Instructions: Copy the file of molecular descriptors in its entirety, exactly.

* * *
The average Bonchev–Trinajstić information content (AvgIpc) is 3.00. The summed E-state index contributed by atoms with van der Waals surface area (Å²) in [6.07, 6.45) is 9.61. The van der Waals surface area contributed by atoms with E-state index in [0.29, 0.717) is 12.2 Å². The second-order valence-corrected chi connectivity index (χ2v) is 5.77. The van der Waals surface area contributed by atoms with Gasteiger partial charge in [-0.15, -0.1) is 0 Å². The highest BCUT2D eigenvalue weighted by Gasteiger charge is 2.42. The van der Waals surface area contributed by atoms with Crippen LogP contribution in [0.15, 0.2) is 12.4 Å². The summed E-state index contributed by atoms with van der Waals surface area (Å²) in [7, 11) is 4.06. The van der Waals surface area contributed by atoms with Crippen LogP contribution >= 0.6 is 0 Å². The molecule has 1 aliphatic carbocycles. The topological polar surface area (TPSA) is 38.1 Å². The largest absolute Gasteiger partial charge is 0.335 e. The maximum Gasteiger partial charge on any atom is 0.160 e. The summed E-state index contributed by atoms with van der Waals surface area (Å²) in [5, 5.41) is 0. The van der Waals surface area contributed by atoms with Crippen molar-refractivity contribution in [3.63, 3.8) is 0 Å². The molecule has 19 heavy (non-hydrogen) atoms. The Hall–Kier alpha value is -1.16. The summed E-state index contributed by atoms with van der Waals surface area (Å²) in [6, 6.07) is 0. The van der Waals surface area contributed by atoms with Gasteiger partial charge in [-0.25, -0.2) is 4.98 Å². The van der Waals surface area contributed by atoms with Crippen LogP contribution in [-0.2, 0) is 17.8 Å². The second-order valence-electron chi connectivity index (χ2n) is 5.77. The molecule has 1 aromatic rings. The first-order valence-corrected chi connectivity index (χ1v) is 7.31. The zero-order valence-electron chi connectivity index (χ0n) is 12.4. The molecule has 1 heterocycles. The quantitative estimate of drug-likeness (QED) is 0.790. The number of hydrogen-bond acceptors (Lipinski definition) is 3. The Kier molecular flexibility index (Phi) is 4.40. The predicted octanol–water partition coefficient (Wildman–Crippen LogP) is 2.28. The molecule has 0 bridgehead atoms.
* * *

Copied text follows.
The average Bonchev–Trinajstić information content (AvgIpc) is 3.00. The summed E-state index contributed by atoms with van der Waals surface area (Å²) in [6.07, 6.45) is 9.61. The van der Waals surface area contributed by atoms with E-state index in [0.29, 0.717) is 12.2 Å². The second-order valence-corrected chi connectivity index (χ2v) is 5.77. The van der Waals surface area contributed by atoms with Gasteiger partial charge in [-0.15, -0.1) is 0 Å². The highest BCUT2D eigenvalue weighted by Gasteiger charge is 2.42. The van der Waals surface area contributed by atoms with Crippen LogP contribution in [0.15, 0.2) is 12.4 Å². The summed E-state index contributed by atoms with van der Waals surface area (Å²) in [7, 11) is 4.06. The van der Waals surface area contributed by atoms with Crippen LogP contribution >= 0.6 is 0 Å². The molecule has 1 aliphatic carbocycles. The topological polar surface area (TPSA) is 38.1 Å². The largest absolute Gasteiger partial charge is 0.335 e. The maximum Gasteiger partial charge on any atom is 0.160 e. The summed E-state index contributed by atoms with van der Waals surface area (Å²) in [5, 5.41) is 0. The van der Waals surface area contributed by atoms with Crippen molar-refractivity contribution in [3.63, 3.8) is 0 Å². The molecule has 19 heavy (non-hydrogen) atoms. The Hall–Kier alpha value is -1.16. The summed E-state index contributed by atoms with van der Waals surface area (Å²) in [6, 6.07) is 0. The van der Waals surface area contributed by atoms with Gasteiger partial charge in [-0.25, -0.2) is 4.98 Å². The van der Waals surface area contributed by atoms with Crippen LogP contribution in [-0.2, 0) is 17.8 Å². The second-order valence-electron chi connectivity index (χ2n) is 5.77. The molecule has 1 aromatic rings. The first-order valence-corrected chi connectivity index (χ1v) is 7.31. The zero-order valence-electron chi connectivity index (χ0n) is 12.4. The molecule has 1 heterocycles. The quantitative estimate of drug-likeness (QED) is 0.790. The number of hydrogen-bond acceptors (Lipinski definition) is 3. The Kier molecular flexibility index (Phi) is 4.40. The predicted octanol–water partition coefficient (Wildman–Crippen LogP) is 2.28. The molecule has 0 bridgehead atoms.